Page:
Now let me back up just a bit to give our story a little more context.  Even though our dating period was short, as I mentioned, we had in fact known each other for more than three years.  Jill had been a room-and-board person at my parents house for parts of 1979 – 1983.  She had become part of our family long before she married into our family.

So were we friends forever who finally got married?  Actually, no.  After I got home from my year serving with Teen Missions (read about that year here), I found that “some strange woman” had taken over my bedroom and I was relegated to the dusty basement room.  😦  Needless to say, I was not too impressed, nor happy about the arrangement.  And so I first got to know Jill as a rival in the family, someone to compete against, not someone to want to date or even marry.

But again, God did some interesting heart adjustments for both of us.  I thought I knew what I was looking for in a wife, but now that I look back, I know that I was being influenced by my culture.  It really is difficult these days not to be influenced by the bombardment we get through the media, modern advertising and such dominant cultural centers such as Hollywood.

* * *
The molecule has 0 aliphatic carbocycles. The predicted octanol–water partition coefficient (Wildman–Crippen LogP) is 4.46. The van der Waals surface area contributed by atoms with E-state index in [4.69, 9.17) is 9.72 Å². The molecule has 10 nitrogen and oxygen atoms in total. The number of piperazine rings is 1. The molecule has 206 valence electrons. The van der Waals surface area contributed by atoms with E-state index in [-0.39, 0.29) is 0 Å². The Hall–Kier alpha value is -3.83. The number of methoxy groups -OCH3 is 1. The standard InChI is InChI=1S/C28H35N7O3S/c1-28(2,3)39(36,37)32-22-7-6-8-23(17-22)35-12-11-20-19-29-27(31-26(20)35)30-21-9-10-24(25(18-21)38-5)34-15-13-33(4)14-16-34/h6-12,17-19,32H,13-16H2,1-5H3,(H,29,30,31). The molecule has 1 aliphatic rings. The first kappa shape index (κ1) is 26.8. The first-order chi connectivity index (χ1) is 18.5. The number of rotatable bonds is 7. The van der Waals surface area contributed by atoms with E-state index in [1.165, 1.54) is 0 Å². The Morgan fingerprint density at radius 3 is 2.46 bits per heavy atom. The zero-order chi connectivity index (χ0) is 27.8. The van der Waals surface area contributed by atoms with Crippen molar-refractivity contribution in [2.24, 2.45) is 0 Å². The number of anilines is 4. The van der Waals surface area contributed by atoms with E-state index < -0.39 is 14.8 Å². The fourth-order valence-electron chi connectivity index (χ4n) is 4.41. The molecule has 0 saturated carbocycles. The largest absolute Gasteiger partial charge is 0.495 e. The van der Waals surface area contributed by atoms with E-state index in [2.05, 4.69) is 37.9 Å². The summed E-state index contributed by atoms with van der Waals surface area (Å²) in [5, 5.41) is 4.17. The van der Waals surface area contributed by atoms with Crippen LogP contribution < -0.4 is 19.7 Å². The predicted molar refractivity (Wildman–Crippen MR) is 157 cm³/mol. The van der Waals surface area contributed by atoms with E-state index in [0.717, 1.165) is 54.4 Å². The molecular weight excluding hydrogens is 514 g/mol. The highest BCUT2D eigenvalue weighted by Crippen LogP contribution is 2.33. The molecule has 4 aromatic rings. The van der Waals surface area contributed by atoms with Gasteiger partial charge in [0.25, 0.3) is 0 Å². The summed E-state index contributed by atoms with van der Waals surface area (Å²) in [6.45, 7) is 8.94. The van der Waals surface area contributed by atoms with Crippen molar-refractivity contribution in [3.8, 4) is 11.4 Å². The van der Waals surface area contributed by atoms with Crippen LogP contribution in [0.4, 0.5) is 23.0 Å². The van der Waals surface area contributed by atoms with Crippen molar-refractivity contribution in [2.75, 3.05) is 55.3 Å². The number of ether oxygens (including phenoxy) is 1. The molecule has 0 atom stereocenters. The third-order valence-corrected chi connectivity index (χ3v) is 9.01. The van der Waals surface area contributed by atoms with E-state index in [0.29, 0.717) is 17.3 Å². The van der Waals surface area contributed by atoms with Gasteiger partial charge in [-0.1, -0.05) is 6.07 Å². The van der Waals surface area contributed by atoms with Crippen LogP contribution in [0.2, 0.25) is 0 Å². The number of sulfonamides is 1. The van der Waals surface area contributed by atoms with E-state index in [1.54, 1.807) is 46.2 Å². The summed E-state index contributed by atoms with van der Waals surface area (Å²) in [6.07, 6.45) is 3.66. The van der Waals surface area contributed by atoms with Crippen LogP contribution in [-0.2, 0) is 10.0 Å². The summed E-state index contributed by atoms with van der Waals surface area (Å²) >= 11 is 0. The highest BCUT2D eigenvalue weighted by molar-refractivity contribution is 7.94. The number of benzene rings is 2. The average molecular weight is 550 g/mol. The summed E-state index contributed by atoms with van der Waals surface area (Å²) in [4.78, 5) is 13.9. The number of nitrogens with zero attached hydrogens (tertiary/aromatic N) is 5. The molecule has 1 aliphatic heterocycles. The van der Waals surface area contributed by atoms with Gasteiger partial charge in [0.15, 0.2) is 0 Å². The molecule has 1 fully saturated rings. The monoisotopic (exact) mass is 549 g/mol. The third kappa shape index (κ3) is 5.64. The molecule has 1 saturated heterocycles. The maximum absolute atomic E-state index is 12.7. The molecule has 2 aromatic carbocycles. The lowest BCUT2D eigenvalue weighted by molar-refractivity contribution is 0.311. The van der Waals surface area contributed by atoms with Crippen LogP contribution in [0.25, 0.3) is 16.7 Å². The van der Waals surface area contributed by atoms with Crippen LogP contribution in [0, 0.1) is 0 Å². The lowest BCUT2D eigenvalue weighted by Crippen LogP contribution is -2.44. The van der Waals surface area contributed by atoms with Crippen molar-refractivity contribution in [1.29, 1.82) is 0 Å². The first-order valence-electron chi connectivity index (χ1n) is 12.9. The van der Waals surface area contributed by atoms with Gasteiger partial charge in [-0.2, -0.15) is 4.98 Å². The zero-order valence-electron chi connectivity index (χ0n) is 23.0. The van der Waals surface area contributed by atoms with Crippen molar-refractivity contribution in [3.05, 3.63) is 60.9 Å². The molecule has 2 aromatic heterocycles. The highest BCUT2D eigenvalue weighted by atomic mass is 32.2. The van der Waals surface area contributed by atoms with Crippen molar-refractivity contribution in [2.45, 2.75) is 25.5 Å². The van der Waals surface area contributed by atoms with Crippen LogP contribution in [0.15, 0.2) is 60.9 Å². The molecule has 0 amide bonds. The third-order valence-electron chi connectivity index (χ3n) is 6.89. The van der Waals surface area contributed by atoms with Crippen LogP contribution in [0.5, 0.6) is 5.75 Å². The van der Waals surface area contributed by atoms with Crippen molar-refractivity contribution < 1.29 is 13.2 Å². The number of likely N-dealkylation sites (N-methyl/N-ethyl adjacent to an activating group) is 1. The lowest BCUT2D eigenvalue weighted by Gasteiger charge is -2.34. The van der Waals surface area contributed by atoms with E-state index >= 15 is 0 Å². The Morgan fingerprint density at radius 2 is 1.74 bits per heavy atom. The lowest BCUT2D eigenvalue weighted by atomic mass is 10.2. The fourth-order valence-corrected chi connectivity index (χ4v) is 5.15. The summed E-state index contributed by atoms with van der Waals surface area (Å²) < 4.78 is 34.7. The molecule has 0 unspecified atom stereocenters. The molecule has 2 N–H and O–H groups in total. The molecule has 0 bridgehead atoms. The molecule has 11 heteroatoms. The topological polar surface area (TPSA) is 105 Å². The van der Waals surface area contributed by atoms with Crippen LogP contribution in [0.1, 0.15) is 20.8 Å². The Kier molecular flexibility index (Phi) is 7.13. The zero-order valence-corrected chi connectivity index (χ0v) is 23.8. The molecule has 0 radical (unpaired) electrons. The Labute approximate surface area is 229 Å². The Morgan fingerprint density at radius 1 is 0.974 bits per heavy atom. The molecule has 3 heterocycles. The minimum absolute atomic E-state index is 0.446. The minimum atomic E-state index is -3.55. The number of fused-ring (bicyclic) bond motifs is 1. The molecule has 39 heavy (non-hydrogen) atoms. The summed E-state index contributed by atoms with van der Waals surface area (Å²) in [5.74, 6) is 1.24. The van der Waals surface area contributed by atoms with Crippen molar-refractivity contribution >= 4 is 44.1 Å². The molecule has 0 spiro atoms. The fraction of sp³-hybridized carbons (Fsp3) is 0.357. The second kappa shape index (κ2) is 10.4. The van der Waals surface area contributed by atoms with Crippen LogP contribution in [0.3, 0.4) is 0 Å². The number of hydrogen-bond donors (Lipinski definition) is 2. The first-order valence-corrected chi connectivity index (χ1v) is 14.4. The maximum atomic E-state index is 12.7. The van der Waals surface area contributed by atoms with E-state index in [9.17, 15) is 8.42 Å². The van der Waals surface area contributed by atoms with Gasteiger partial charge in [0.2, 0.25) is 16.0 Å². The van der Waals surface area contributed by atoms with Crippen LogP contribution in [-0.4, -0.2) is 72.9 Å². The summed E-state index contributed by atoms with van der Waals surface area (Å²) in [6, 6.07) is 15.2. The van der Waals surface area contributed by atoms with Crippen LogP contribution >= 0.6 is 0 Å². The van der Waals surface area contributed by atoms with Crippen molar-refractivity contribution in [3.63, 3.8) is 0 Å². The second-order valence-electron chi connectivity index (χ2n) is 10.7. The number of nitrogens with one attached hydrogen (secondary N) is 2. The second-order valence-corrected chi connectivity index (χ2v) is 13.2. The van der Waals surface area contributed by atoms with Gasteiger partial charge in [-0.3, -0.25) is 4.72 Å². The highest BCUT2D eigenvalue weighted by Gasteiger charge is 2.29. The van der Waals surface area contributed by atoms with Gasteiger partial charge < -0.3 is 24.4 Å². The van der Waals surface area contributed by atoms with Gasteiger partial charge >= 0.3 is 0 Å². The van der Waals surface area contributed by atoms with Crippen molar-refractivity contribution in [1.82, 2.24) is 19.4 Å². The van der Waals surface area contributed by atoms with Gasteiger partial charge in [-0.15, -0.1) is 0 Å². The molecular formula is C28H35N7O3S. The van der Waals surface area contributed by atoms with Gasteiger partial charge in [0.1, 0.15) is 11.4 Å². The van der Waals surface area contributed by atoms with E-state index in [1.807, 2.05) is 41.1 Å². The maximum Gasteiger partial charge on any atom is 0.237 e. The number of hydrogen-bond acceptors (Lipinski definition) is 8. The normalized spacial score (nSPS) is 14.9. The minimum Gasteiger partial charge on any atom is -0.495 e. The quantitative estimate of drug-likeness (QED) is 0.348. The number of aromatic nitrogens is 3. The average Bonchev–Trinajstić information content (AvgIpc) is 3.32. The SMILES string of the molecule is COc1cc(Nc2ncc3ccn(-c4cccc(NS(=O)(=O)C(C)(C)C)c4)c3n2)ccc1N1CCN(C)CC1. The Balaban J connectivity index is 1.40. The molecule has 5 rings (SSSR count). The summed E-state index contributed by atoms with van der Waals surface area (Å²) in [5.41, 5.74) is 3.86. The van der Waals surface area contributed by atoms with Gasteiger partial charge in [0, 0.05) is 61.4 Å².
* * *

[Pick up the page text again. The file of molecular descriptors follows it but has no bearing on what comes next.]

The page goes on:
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But thankfully, Jill stepped in twice to give me a subtle suggestion that the girl I thought I was interested in was really not a good match for me.  But being a guy, of course I missed the subtle cues.  (There are lots more to the stories, and I’m sure you’d love to hear them one day.)  But then Jill asked me one day if maybe there might ever be a chance that the two of us might want to date.